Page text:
How Can Anyone Hate You Because You're Black?

June 09, 2020


How can anyone hate you just because you’re black? This is a question I’ve been asked a number of times over the past few weeks. In other times over the years when asked this, I’ve answered with low energy: I don’t know, they just CAN. The disengaged attention I gave to this matter in those moments was the result of a bit of hopelessness. I mean, for a solid 35 of my almost 46 years of life, I’ve had to endure conversations and debates about how I was just the same as the non-Black person who was trying to figure out "with me" (I wasn't trying to figure it out but begrudgingly participating in many of these conversations) why my race was problematic in their circles ... their familial circles, their religious circles, their educational circles, their civic circles, their professional circles, their intellectual circles and any circle they enjoyed that could exist peaceably in any public space. I said I didn't know. But, I do. I just always weighed the emotional and mental cost of a conversation that I was sure would not result in enough change too great and unworthy of my real intellectual and emotional capacity. Especially because if you're asking anyone Black in your life this question in passing, without your full attention and your full heart, you're not ready to hear the why or do the changing. Well, the past four days have been different.

Just like I never honestly imagined seeing a Black president of the United States, I never believed there would be a time that Black people would be able to have a meaningful and stripped down conversation about racism in this country. 

I have talked to strangers, I have talked to friends ... I have even talked extensively with my boss. I'm so sorry George Floyd, Ahmaud Arberry, Addie May Collins, Carol Denise McNair, Cynthia Wesley, Carole Rosamond Robertson, Breonna Taylor, Trayvon Martin, Emmett Till, Sandra Bland, Amadou Diallo, Philando Castile, James Chaney and so, so many other Black lives had to be taken for us to arrive, again, at a fireball moment in history. I have cried. I have lost sleep and, at times, been void of words. But today, I told a colleague that I can never go back to pretending that the micro-incivility, exclusion and outright racism I have faced in what is supposed to be safe spaces — among colleagues and associates, and in public spaces — are not significant and something I can ever learn to be okay with. I can never go back to pretending I want to extend the mental stamina or interest in pressing forward with mundane tasks and activities when a tragedy of social injustice or death has happened in the Black community. I can never go back to that.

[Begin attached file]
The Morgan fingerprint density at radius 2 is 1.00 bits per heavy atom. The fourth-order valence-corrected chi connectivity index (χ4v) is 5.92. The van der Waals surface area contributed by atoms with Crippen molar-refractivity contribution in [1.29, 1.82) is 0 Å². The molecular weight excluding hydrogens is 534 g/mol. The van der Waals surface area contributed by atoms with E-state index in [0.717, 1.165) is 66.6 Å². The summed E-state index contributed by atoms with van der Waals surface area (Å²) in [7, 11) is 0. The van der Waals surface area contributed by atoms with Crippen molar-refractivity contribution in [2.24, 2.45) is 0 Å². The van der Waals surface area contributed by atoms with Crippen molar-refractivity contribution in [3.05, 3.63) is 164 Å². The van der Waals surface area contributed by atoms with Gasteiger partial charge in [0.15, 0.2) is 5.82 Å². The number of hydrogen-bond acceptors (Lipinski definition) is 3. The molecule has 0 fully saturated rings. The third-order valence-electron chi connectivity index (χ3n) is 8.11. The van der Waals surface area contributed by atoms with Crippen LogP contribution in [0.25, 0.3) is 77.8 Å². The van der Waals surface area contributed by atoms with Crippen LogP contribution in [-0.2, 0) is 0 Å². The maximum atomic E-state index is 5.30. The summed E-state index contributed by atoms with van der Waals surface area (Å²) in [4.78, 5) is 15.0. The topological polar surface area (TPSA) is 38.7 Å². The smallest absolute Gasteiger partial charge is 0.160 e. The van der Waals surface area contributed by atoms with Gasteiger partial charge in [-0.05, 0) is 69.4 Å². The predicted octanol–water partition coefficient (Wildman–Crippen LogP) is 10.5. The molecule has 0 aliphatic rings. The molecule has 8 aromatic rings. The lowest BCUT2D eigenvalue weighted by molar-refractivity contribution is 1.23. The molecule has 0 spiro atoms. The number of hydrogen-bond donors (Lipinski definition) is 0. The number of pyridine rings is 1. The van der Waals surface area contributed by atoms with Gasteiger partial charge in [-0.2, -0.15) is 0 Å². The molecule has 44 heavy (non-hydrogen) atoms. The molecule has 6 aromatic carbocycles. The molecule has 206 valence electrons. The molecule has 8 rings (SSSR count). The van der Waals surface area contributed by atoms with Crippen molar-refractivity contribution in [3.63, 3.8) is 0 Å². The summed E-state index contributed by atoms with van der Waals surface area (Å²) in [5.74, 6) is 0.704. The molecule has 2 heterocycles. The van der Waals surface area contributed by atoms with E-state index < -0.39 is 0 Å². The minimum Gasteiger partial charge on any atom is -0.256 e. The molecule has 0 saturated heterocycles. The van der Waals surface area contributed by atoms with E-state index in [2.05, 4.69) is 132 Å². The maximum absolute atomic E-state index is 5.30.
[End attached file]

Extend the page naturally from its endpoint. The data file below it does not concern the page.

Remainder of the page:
How can anyone hate me because I'm black? They can because prejudice and the belief that one's own race is superior to the Black race has been passed down since 1619. When Black people were kidnapped ... stolen from the continent of Africa, it was never intended for them (FOR US) to be anything other than slaves in America. Freedom was never intended. And so because the spirit of Black men could not be broken and our ancestors would not indefinitely submit to a life in bondage, their freedom was forced and with it came a powerful generational resentment that undergirds every institution in America. President Abraham Lincoln once wrote: “If I could save the Union without freeing any slave I would do it, and if I could save it by freeing all the slaves I would do it.” The disregard for and contempt for Black-ness was threaded into the fabric of Americanism. It is in the nuances of everything that the majority culture values and so it is a currency of oppression. I can never go back to not calling these nuances out. 

So the next time someone asks me, "how can anyone hate you because you're black," I have the energy now. And I hope they're ready to commit to going from not just being non-racist but to being anti-racist ... Because more than being open to learning from me what it is like to be me and to be a part of the African diaspora (racism against Black people is a problem across the world not just America), I'm looking for advocates to fight as hard as I am. More to come ... 

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2 comments

  1. Now is the time, because now is the time. You were not ready, not comfortable in your own skin, not settled with how it fits with your spirit man and your walk with GOD. The conversation we need to have requires facts and proof far beyond but inclusive of feelings born out of our life experiences. The world (people that do not look like us) are open to hearing us after seeing us hanged in street by the flag they believe in. They where the flag as they commit crimes and therefore protesting it is appropriate.

    Now, we can have the conversation, we have the knowledge and maturity to speak factually about this great America that we have built.

    ReplyDelete
  2. I have always been ready, since my first conversation in the 4th grade ... without all the facts and history; I was ready with my own black experience. The world want ready.

    ReplyDelete

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